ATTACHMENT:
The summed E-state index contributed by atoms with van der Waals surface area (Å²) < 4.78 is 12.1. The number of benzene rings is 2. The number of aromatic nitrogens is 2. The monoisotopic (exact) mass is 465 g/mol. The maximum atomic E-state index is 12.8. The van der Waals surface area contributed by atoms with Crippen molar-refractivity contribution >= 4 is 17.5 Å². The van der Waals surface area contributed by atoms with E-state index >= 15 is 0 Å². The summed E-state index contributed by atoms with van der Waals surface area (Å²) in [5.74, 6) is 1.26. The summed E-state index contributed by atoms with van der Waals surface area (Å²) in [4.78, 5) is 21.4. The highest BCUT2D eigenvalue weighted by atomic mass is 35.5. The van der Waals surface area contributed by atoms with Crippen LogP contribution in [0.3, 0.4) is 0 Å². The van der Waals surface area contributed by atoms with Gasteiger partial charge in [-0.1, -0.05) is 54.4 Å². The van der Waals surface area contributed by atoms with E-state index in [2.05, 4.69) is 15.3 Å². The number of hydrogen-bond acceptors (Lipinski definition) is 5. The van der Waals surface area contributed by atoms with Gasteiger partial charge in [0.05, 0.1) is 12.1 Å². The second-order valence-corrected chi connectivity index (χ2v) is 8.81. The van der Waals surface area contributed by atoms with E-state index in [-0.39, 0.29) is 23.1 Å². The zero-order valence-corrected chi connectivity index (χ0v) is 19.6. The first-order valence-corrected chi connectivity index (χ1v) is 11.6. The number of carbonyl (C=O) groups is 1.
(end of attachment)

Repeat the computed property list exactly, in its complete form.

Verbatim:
The summed E-state index contributed by atoms with van der Waals surface area (Å²) < 4.78 is 12.1. The number of benzene rings is 2. The number of aromatic nitrogens is 2. The monoisotopic (exact) mass is 465 g/mol. The maximum atomic E-state index is 12.8. The van der Waals surface area contributed by atoms with Crippen molar-refractivity contribution >= 4 is 17.5 Å². The van der Waals surface area contributed by atoms with E-state index >= 15 is 0 Å². The summed E-state index contributed by atoms with van der Waals surface area (Å²) in [5.74, 6) is 1.26. The summed E-state index contributed by atoms with van der Waals surface area (Å²) in [4.78, 5) is 21.4. The highest BCUT2D eigenvalue weighted by atomic mass is 35.5. The van der Waals surface area contributed by atoms with Crippen LogP contribution in [0.3, 0.4) is 0 Å². The van der Waals surface area contributed by atoms with Gasteiger partial charge in [-0.1, -0.05) is 54.4 Å². The van der Waals surface area contributed by atoms with E-state index in [2.05, 4.69) is 15.3 Å². The number of hydrogen-bond acceptors (Lipinski definition) is 5. The van der Waals surface area contributed by atoms with Gasteiger partial charge in [0.05, 0.1) is 12.1 Å². The second-order valence-corrected chi connectivity index (χ2v) is 8.81. The van der Waals surface area contributed by atoms with E-state index in [-0.39, 0.29) is 23.1 Å². The zero-order valence-corrected chi connectivity index (χ0v) is 19.6. The first-order valence-corrected chi connectivity index (χ1v) is 11.6. The number of carbonyl (C=O) groups is 1.